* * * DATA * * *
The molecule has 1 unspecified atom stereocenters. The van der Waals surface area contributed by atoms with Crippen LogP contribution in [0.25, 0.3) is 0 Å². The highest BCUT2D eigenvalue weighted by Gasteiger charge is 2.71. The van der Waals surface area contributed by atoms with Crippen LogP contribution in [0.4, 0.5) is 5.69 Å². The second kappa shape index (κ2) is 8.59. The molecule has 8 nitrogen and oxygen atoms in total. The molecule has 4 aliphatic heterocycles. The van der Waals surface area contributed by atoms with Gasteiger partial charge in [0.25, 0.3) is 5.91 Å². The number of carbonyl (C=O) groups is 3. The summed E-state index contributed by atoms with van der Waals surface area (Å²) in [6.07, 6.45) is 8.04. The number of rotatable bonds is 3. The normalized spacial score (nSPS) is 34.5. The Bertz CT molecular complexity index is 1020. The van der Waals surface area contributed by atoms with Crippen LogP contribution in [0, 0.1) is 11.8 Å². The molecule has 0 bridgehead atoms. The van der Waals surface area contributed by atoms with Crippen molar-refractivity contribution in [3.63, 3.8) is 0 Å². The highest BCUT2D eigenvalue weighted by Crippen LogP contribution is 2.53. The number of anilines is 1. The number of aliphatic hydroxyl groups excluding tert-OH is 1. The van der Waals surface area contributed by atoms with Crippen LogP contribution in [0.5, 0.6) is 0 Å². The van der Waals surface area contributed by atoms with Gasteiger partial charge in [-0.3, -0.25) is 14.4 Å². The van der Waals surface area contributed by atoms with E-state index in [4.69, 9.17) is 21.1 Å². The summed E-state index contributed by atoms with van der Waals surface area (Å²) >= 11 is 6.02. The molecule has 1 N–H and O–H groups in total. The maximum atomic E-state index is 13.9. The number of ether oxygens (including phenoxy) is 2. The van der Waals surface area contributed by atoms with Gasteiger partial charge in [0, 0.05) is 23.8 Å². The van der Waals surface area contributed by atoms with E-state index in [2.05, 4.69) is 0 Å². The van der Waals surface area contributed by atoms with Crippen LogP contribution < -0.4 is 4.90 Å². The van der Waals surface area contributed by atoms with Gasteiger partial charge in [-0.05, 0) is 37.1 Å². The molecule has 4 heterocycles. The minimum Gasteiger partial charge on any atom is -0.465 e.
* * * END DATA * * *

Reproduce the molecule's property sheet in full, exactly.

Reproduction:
The molecule has 1 unspecified atom stereocenters. The van der Waals surface area contributed by atoms with Crippen LogP contribution in [0.25, 0.3) is 0 Å². The highest BCUT2D eigenvalue weighted by Gasteiger charge is 2.71. The van der Waals surface area contributed by atoms with Crippen LogP contribution in [0.4, 0.5) is 5.69 Å². The second kappa shape index (κ2) is 8.59. The molecule has 8 nitrogen and oxygen atoms in total. The molecule has 4 aliphatic heterocycles. The van der Waals surface area contributed by atoms with Gasteiger partial charge in [0.25, 0.3) is 5.91 Å². The number of carbonyl (C=O) groups is 3. The summed E-state index contributed by atoms with van der Waals surface area (Å²) in [6.07, 6.45) is 8.04. The number of rotatable bonds is 3. The normalized spacial score (nSPS) is 34.5. The Bertz CT molecular complexity index is 1020. The van der Waals surface area contributed by atoms with Crippen LogP contribution in [0, 0.1) is 11.8 Å². The molecule has 0 bridgehead atoms. The van der Waals surface area contributed by atoms with Crippen molar-refractivity contribution in [3.63, 3.8) is 0 Å². The highest BCUT2D eigenvalue weighted by Crippen LogP contribution is 2.53. The number of anilines is 1. The number of aliphatic hydroxyl groups excluding tert-OH is 1. The van der Waals surface area contributed by atoms with Crippen LogP contribution in [0.5, 0.6) is 0 Å². The van der Waals surface area contributed by atoms with Gasteiger partial charge in [-0.3, -0.25) is 14.4 Å². The van der Waals surface area contributed by atoms with E-state index in [4.69, 9.17) is 21.1 Å². The summed E-state index contributed by atoms with van der Waals surface area (Å²) >= 11 is 6.02. The molecule has 1 N–H and O–H groups in total. The maximum atomic E-state index is 13.9. The number of ether oxygens (including phenoxy) is 2. The van der Waals surface area contributed by atoms with Gasteiger partial charge in [0, 0.05) is 23.8 Å². The van der Waals surface area contributed by atoms with E-state index in [2.05, 4.69) is 0 Å². The van der Waals surface area contributed by atoms with Crippen LogP contribution < -0.4 is 4.90 Å². The van der Waals surface area contributed by atoms with Gasteiger partial charge in [-0.05, 0) is 37.1 Å². The molecule has 4 heterocycles. The minimum Gasteiger partial charge on any atom is -0.465 e.